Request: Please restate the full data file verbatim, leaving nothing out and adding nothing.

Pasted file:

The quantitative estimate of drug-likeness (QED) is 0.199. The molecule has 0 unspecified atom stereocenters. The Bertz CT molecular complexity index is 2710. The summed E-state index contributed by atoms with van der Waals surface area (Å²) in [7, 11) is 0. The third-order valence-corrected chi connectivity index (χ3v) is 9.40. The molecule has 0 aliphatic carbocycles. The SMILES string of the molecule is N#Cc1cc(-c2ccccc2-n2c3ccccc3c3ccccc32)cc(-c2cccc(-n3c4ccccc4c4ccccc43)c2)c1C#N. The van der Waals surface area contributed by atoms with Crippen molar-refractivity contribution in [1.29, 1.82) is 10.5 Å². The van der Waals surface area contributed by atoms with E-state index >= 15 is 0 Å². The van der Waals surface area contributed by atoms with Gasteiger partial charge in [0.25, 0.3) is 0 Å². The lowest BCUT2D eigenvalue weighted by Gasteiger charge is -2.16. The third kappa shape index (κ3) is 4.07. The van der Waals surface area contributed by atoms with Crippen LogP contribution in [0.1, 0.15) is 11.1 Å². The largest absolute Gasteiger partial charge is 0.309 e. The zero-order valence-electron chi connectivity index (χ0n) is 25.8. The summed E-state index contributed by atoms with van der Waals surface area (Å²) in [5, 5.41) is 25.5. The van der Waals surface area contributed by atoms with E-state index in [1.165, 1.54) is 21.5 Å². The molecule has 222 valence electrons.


The quantitative estimate of drug-likeness (QED) is 0.199. The molecule has 0 unspecified atom stereocenters. The Bertz CT molecular complexity index is 2710. The summed E-state index contributed by atoms with van der Waals surface area (Å²) in [7, 11) is 0. The third-order valence-corrected chi connectivity index (χ3v) is 9.40. The molecule has 0 aliphatic carbocycles. The SMILES string of the molecule is N#Cc1cc(-c2ccccc2-n2c3ccccc3c3ccccc32)cc(-c2cccc(-n3c4ccccc4c4ccccc43)c2)c1C#N. The van der Waals surface area contributed by atoms with Crippen molar-refractivity contribution in [1.29, 1.82) is 10.5 Å². The van der Waals surface area contributed by atoms with E-state index >= 15 is 0 Å². The van der Waals surface area contributed by atoms with Gasteiger partial charge in [0.25, 0.3) is 0 Å². The lowest BCUT2D eigenvalue weighted by Gasteiger charge is -2.16. The third kappa shape index (κ3) is 4.07. The van der Waals surface area contributed by atoms with Crippen LogP contribution in [0.1, 0.15) is 11.1 Å². The largest absolute Gasteiger partial charge is 0.309 e. The zero-order valence-electron chi connectivity index (χ0n) is 25.8. The summed E-state index contributed by atoms with van der Waals surface area (Å²) in [5, 5.41) is 25.5. The van der Waals surface area contributed by atoms with E-state index in [1.165, 1.54) is 21.5 Å². The molecule has 222 valence electrons.